• GHG emissions balance by source:
o Production system (animals + inputs + soil);
o Forest system (native vegetarion recovery);
o Land use area (animals + inputs + soil +
native vegetarion recovered);
• GHG emissions indicators (tCO2e / ha;
tCO2e / product)
• Gathers GHG
estimates from
multiple agri-
related
programmes
• Performs 2nd
party M&V and
produces
regional
statistics,
benchmarks,
etc.
• Joins up
emission
reporting from
all sectors to
produce the
national
inventory.
• Submits
official figures
to IPCC
Clear link between local MRV system and national
system meets government and financiers’ needs
Lessons learned & conclusions for future
NAMA and MRV design
• Brazil’s agri-related NDC targets are ambitious. It is
fundamental that the government fully sets up the ABC
platform ASAP.
• Data submitted by NAMAs can support national platforms
to improve tools, such as the AgroTag app and as well as
their to enhance their role in gathering and disseminating
statistics, regional land-use profiles and benchmarks.
• Mitigation initiatives must ‘speak the same language’ and
submit standardized data to national platforms. The
Agrotag app is fundamental to enable this standardization.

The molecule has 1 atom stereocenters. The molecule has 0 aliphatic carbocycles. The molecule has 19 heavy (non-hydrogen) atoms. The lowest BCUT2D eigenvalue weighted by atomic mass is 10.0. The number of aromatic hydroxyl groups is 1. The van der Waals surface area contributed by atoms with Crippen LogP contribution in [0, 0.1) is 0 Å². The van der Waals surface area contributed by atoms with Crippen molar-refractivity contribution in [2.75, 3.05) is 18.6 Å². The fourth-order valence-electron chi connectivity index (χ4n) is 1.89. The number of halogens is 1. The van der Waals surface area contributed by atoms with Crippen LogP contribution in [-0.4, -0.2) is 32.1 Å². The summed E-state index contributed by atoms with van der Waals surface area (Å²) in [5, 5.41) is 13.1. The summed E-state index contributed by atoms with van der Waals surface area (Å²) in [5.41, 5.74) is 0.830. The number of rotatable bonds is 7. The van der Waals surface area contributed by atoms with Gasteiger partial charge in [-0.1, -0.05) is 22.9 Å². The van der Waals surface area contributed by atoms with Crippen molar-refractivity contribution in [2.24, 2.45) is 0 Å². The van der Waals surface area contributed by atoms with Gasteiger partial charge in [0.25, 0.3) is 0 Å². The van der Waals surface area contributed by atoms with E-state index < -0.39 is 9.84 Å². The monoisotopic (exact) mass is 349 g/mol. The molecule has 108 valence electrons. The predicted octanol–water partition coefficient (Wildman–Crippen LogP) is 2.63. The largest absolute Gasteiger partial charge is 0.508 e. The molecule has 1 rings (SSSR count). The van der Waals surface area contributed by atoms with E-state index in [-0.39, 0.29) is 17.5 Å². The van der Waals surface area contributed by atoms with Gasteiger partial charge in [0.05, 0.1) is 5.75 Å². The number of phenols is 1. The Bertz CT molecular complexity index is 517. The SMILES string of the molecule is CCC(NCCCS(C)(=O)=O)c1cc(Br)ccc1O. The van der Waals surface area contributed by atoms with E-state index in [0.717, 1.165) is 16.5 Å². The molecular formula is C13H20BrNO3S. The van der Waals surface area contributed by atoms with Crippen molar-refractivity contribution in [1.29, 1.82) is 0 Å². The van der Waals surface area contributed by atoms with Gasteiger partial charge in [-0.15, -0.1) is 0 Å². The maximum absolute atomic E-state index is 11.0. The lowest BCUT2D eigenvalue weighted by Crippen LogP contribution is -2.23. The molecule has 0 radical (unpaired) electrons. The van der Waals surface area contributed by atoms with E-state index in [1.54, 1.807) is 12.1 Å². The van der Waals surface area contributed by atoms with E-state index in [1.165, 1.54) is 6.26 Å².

• Verification by the ABC platform through sample checks via
satellite and on the ground can seek to ensure that data
provided through Agrotag is accurate.
Guatemala: National climate change
actions and the proposed livestock
NAMA
Ericka Lucero
Head, Department of Vulnerability and
Adaptation to Climate Change Direction,
Ministry of Environment and
Natural Resources,
Government of the Republic of Guatemala
Current status
MINISTERIO DE AMBIENTE Y RECURSOS NATURALES
Implications of climate change in
Guatemala
The Global Assessment Report on
Disaster Risk Reduction, reports that
Guatemala is one of the countries with
the most "extensive risk."
In 2014, a rainfall deficit increased malnutrition
in Guatemala’s most vulnerable population.
Affected were:
• 210 communities
• 251 thousand families
• US$84.5 million in losses
Hydrometeriological history
Historical map of hurricane trajectories and storms since 1842
Current status
GHG emissions
Guatemala has conducted 4 national GHG
emission inventories: 1990, 1994, 2000, 2005
The most recent inventory found that
Guatemala emitted 31.45 million tCO2e in the
energy sector, industry, agriculture, waste,